With the onset of warmer weather, the Health Department is urging New Yorkers to make sure window guards are in place. You can prevent the tragedy of a child falling from a window with properly installed window guards.

City law requires the owner of any building with three or more apartments to install window guards in units housing children under 11 years of age. Window guards are a good idea in any building unit that children visit regularly, and they’re critical and mandatory in units where children live or attend child care. Although not required in in one- or two-family homes, people living in these types of dwellings should consider installing guards in any window not used as an emergency exit.

In 2010, there were five preventable falls from windows that required guards in New York City.  Luckily, none of the falls resulted in death, but all could have been prevented by properly installed window guards.

“During the summer, open windows offer relief from the heat but they can pose hazards for small children,” said Dr. Thomas Farley, New York City Health Commissioner. “Window guards can prevent falls and save lives, but only if building owners, tenants and parents make sure they are properly installed. Any parent or caregiver who doesn’t have window guards securely in place should call the building’s owner or superintendent immediately to have them installed. The City will install guards in windows when a building owner fails to respond to a request and the owner of the building may be fined.”

Both building owners and tenants have a responsibility to keep buildings safe for children. Tenants whose landlords are unresponsive should call 311 to file a complaint. Building owners can also call 311 to report tenants who refuse to allow guards to be installed as required by law. Unguarded windows in homes with children should not be opened more than 4½ inches until a window guard is installed.

If children 10 years of age or younger live in your apartment, or if you provide any type of child care services in your apartment, you must:

  • Inform the building owner and/or complete the annual notice provided by the landlord.
  • Allow the building owner or a representative to access to the apartment to install window guards or stopping devices that keep windows from opening more than 4½ inches.
  • Not remove window guards or stopping devices once they are installed.
  • Not alter window guards or stopping devices. Not remove any part of a window guard or stopping device.

Even if you don’t have children living at home, it’s still a good idea to install window guards, especially if children visit often. The Window Guard Law requires building owners to install window guards in any apartment where the tenant requests them.

Approved Window Guards and Proper Installation

Every window guard must have a Health Department approval number on the inside stile and must be appropriate for the window it occupies. Approved guards do not have spaces large enough for a 5-inch object to pass through.  Any guard that has more than a 4½-inch space between the bottom bar and the windowsill, or the top bar and the base of the raised window, is not installed properly. For information on approved window guards, where to buy them and how to install them, New Yorkers can call 311 and ask for the Health Department’s Window Fall Prevention Program.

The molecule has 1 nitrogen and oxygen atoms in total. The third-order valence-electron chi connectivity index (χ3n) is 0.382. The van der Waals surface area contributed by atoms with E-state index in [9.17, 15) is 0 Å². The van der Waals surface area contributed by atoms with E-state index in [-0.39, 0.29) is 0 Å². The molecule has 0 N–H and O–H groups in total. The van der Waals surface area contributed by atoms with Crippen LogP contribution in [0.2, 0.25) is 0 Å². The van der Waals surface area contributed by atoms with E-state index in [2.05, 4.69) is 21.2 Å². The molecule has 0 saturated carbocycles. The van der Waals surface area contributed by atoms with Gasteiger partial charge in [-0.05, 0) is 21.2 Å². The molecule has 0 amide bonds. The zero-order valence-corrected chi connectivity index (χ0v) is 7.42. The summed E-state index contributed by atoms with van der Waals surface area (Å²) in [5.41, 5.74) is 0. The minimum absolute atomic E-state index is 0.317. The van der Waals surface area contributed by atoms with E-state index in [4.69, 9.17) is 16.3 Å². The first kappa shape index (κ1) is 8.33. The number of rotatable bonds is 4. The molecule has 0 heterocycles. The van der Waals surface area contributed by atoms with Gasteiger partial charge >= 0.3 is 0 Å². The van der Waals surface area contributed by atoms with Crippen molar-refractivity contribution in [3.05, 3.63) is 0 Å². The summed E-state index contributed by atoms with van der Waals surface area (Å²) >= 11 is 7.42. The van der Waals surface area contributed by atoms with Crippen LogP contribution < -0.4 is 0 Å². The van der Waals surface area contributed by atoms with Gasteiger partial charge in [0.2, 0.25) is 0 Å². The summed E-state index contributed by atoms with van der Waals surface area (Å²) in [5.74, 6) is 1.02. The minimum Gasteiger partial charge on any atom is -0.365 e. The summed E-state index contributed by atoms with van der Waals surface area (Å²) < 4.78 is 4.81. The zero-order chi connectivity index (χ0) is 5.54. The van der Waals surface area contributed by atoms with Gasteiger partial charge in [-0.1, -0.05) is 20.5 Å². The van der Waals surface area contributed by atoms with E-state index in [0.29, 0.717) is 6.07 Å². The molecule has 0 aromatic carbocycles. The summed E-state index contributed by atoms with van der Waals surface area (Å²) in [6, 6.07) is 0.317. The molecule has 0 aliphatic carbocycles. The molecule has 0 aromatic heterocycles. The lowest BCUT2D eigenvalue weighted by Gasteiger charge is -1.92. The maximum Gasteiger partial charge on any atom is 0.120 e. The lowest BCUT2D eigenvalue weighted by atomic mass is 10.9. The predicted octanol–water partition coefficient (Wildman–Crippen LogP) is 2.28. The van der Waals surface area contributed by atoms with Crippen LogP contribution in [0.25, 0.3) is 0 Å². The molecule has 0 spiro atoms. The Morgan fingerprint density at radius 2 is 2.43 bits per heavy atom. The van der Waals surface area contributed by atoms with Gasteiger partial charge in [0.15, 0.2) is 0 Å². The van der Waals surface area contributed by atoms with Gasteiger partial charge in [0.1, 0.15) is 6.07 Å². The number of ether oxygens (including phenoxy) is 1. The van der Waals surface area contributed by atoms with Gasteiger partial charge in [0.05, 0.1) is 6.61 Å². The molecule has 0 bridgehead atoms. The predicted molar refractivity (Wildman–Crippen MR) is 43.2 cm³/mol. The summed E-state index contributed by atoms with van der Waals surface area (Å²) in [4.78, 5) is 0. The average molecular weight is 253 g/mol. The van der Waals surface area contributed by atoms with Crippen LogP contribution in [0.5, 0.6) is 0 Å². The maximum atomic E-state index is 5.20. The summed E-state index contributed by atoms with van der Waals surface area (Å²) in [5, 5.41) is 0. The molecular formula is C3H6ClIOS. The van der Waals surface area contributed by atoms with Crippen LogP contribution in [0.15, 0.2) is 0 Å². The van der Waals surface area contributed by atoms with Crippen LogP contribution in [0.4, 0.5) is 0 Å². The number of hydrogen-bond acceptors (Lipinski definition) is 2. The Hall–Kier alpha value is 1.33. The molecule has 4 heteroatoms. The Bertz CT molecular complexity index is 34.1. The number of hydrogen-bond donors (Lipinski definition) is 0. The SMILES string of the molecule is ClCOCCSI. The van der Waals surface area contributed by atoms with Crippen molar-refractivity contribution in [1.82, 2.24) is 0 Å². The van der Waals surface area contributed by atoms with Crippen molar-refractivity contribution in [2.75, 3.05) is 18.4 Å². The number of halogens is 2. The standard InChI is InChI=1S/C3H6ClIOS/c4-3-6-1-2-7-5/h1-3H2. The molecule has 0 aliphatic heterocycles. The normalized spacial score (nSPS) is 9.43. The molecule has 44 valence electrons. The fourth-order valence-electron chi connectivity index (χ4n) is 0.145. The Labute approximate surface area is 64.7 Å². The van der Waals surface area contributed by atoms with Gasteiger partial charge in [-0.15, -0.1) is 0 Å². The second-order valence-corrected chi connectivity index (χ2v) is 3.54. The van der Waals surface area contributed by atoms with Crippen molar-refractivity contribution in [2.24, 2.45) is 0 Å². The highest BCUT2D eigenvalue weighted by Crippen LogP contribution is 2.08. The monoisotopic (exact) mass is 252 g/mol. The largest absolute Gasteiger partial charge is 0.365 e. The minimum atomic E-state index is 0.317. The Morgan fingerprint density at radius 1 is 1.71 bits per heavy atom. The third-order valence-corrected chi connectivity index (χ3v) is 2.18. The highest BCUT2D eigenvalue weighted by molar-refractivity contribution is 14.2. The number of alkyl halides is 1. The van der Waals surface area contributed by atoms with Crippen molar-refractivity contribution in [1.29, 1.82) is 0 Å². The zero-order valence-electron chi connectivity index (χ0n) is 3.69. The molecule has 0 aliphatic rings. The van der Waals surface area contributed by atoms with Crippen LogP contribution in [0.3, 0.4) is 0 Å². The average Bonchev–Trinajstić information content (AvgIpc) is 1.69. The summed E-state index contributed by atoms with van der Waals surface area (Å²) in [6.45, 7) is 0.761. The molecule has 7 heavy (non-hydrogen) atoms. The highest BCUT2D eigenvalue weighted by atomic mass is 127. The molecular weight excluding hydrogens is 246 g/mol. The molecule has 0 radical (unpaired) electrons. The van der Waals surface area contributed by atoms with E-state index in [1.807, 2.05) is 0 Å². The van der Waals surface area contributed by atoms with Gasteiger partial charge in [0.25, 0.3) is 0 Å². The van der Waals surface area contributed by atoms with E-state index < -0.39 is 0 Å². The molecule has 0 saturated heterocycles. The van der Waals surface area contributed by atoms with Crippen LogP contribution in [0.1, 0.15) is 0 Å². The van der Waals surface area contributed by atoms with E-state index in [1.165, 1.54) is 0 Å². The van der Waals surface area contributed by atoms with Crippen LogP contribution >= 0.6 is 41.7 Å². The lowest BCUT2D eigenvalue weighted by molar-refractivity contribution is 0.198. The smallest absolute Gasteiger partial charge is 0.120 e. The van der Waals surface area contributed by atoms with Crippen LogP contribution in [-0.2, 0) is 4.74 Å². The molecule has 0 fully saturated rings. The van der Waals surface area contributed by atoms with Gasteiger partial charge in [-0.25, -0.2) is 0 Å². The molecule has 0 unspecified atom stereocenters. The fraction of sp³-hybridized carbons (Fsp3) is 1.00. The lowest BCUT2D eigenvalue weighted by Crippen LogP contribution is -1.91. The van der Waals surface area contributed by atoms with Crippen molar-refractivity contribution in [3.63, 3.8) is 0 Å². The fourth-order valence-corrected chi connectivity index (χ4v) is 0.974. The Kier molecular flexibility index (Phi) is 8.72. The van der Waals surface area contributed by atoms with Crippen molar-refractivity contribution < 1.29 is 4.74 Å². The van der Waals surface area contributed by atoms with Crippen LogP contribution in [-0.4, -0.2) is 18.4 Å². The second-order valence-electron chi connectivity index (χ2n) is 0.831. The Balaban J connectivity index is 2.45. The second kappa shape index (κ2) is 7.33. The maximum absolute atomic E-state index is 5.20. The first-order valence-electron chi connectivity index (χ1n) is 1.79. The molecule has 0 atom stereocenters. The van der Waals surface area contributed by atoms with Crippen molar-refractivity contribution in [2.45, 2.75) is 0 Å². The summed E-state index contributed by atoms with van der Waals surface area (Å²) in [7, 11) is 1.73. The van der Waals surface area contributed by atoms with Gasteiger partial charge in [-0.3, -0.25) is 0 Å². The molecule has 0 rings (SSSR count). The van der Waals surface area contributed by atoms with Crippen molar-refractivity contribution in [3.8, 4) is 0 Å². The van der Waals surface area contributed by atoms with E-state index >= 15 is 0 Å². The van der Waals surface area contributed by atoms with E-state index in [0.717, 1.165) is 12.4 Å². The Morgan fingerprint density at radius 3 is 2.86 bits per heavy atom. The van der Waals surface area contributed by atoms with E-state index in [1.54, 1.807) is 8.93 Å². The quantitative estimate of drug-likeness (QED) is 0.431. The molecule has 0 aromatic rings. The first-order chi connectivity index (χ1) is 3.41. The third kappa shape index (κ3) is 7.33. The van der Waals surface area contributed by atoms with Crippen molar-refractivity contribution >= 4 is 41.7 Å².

Here are some guidelines you can use to determine whether your approved window guards are properly installed:

  • On “double-hung windows,” two L-shaped stops should be screwed into the upper window tracks – one on each side – to keep the bottom window from being opened more than 4½ inches above the top bar of a window guard.
  • There should be no opening or space greater than 4½ inches on any window, including double hung, casement or sliders. Approved limiting devices should be installed immediately on any window for which a window guard is unavailable.
  • The window guard must be installed securely and be flush mounted to the window frame on both sides with one-way or tamper-proof screws approved by the Health Department.
  • A window guard installed in a rotting or loose window frame may fall out. These windows should have limiting devices installed that will prevent the window from opening more than 4½ inches until a window guard can be securely installed in the frame.

Additional recommendations to prevent window falls:

  • Carefully check window guards periodically to ensure that they are secure.
  • Keep unsupervised children off balconies and terraces, and keep balcony and terrace doors locked when children are not supervised by an adult.
  • Never let your child play near elevator shafts or on fire escapes, balconies, terraces or rooftops. Don’t let them play unsupervised in building hallways that have unguarded windows.